The Football Association's search for a successor to Sven-Goran Eriksson goes on - with no agreement yet on who seems likeliest to get the job.
BBC Sport rounds up the latest news and speculation as FA chief executive Brian Barwick, international committee chairman Noel White, Premier League chairman Dave Richards and FA vice-chairman David Dein search for a manager.
If you are an England fan and you read the Sun or the Daily Star, you will be preparing for the Steve McClaren era.
Shaun Custis in the Sun says McClaren has "one hand on the England job" while Brian Woolnough reports in the Star that the Middlesbrough manager "could be confirmed as new England coach as early as next Friday".
If, however, you bump into England supporting friends who read the Daily Express, they might tell you that Luiz Felipe Scolari is about to get the job. According to Harry Harris, the Portugal boss has "jumped to the head of the queue" with Stuart Pearce lined up as his assistant.
Harris reports that the likes of Alan Curbishley "would have to put in an exceptional interview to stop the Scolari appointment being ratified this weekend".
Perhaps the most telling piece in the morning newspapers is in the Times, where chief football correspondent Matt Dickinson says the snag with England's headhunting reaching a climax is that there isn't one.
Opinion on the selection panel is "more divided than ever", writes Dickinson, who believes the FA board will meet again on Friday afternoon to attempt to decide upon who they want.
WHAT THE MANAGERS ARE SAYING
17 April - "The whole thing is bizarre. Every day you are news and it's difficult when you are trying to run your club. Whenever I go into a press conference before a game it gets hijacked by people wanting to talk about England.
12 April - "I'd like to reassure everyone connected with Bolton that I'm looking for players so that we can continue to compete with the elite of English and European football."
12 April - "I've coped with the speculation game after game but I can't think about anything else but Middlesbrough. I let everyone else do the speculating. My focus, and I mean this genuinely, is on my job at Middlesbrough and my sole intention is to bring success here."
Former Celtic boss O'Neill is the only one of the five candidates believed to be on the FA's shortlist not to have made any comment so far.
Luiz Felipe Scolari
15 April - "I'll think about my future after 31 July. I don't know what I'll do after Germany."
WHAT ARE YOU SAYING?
Send us your comments about the England manager's job using the form below and we will post a selection here.
Doesn't anyone see the bigger picture? England will appoint a reliable, loyal boss for now but this will just be a temporary measure until a man who has been quoted as interested in the job steps forward - Jose Mourinho. And no, I'm not a Chelsea fan!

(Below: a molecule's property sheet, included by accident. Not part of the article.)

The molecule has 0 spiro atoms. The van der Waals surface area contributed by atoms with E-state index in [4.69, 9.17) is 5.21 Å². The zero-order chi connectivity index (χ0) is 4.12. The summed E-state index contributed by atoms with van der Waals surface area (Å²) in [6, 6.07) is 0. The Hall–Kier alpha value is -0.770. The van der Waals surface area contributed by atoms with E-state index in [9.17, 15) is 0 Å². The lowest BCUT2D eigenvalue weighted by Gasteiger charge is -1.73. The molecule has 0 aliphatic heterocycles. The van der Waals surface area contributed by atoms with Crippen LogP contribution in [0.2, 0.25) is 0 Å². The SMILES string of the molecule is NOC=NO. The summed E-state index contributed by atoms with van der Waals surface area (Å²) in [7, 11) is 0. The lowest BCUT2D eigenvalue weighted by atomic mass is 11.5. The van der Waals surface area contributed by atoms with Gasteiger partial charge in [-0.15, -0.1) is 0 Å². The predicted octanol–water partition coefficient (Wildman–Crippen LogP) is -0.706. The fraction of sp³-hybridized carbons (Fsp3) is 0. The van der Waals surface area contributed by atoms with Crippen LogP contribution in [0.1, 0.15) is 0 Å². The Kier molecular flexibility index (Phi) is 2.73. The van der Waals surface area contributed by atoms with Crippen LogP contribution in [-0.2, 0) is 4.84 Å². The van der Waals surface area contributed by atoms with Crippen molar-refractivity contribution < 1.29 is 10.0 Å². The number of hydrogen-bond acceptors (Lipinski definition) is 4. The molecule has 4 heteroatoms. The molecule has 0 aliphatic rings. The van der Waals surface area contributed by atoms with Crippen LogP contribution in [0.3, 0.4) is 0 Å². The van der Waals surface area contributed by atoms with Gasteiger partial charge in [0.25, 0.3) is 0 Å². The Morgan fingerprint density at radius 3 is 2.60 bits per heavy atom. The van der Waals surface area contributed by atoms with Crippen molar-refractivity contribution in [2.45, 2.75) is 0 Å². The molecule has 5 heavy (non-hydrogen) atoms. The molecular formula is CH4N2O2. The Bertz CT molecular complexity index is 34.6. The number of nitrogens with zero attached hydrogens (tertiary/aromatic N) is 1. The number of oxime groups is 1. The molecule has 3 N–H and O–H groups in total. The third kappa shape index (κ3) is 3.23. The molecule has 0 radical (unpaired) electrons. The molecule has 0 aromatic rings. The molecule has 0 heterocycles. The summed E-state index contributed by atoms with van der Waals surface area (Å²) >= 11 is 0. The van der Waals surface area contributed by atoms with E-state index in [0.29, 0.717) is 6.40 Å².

David Jones, Hertford, England
Many journalists have Martin O'Neill at the top of their wish list but I can't see him ever managing England, it just holds no appeal for him.
The media should be realistic. Martin O'Neill is an Irishman who lived and breathed Scottish football for years with Celtic - he is not going to take the job. England should go all out for Alan Curbishley - he has almost single-handedly made Charlton a top half Premiership team
Sean, New Zealand
Faces stand for a great deal in the public relations, player and fan inspiration stakes. Martin O'Neill oozes credibility, guile, and determination. That he actually HAS a proven management record at the highest grade means that he is the complete package. We have superior player talent - lets not waste it by choosing a manager who cannot generate a special response from players, fans and media alike.
It has to be Big Sam. He is tough and won't be taken for a fool. Look what he did to Bolton this season, you have to pick him.
Aram Alaaldin, England
I think Martin O'Neill is the man for the Job. I am a Rangers man, but looked at what he achieved at Celtic with largely mediocre players, Henrik Larsson excepted. Who else is there? None of the other candidates have the know-how or the knowledge or the experience to do what needs to be done.
It has to be Alan Curbishley. He is the man for the job, has everything England need.
It has to be Phil Scolari. He took two different teams with different playing styles to two major tournament finals. One won and one narrowly lost. How many other managers can do that?
He is cool, calm and collected, he speaks English, he has not get any skeletons in his cupboard and he is a perfect gentleman. He has got loads of European experience having won the Champions League with Borussia Dortmund and Bayern Munich and yet no one seems to be mentioning him. He is the obvious choice and if we go for a "Brit", I think we will be missing a wonderful opportunity. It has to be Ottmar Hitzfeld!
You all have it wrong! I understand that Peter Taylor of Hull City has a good chance. What do you think?
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